Manchester Crown Court heard last week that Hatters Taverns had appointed its sister company Hatters Hostels as the main contractor for the refurbishment, which was planned underneath a hostel at 50 Newton Street, Manchester.
The work involved the refurbishment of the basement, a former restaurant unit, as a bar.
When the HSE arrived unannounced to inspect the work, inspectors discovered that an asbestos survey had not been carried out before the tradesmen had started stripping out the space.
According to a report in the Manchester Evening News work had already been underway for eight months and had involved workers from six firms. While no asbestos had been found on the three walls which had been renovated at the time of the HSE inspection, it was impossible to determine whether any had been present because the refurbishment work had removed any potential evidence.
However, the HSE did find asbestos in the form of fire-retardant textured paint in a section that had yet to be stripped out.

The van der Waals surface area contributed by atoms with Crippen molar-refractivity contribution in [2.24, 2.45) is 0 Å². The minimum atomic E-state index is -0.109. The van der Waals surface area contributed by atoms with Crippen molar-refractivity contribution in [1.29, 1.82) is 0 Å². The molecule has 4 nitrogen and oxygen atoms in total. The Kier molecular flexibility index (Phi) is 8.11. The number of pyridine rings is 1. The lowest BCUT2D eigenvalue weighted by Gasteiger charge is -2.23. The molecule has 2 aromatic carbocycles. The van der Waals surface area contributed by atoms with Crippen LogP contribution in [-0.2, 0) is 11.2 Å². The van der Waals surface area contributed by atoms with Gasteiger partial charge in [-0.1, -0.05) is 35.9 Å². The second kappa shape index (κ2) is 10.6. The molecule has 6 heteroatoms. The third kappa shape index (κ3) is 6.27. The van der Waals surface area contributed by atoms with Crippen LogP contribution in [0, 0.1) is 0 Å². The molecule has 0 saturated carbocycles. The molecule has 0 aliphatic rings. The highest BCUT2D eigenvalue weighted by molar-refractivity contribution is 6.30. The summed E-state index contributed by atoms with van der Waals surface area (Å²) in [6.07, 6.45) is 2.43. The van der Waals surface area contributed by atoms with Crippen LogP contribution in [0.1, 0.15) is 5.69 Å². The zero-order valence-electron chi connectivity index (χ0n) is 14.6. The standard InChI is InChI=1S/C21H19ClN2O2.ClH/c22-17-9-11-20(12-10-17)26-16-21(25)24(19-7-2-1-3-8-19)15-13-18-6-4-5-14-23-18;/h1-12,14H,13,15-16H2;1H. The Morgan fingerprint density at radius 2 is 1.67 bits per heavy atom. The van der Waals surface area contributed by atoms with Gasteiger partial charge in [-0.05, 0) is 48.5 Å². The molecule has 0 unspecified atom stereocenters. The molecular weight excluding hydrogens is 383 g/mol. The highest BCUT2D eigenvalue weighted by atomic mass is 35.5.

The Manchester Evening News also reported that the firm had mistakenly believed that a subcontractor that was in charge of the project for the first five weeks had carried out the survey.
Hatters Taverns of 50 Newton Street, Manchester pleaded guilty to breaching reg 4(3) of the Control of Asbestos Regulations (CAR) 2012 and was fined £10,000.
Hatters Hostels of 56-60 Mount Pleasant, Liverpool pleaded guilty to breaching reg 5(a) of CAR 2012 and was fined £24,000. It was also ordered to pay the combined costs for both defendants of £10,232. The HSE has predicted that around 2,500 people a year will die from diseases caused by asbestos exposure until 2020 before annual numbers begin to decline. Asbestos-related diseases are currently untreatable and preventing future cases remains a priority.
HSE inspector Matt Greenly said: “The requirement to have a suitable asbestos survey is clear and well known throughout the construction industry. Only by knowing if asbestos is present in any building before works commence can a contractor ensure that people working on site are not exposed to these deadly fibres.”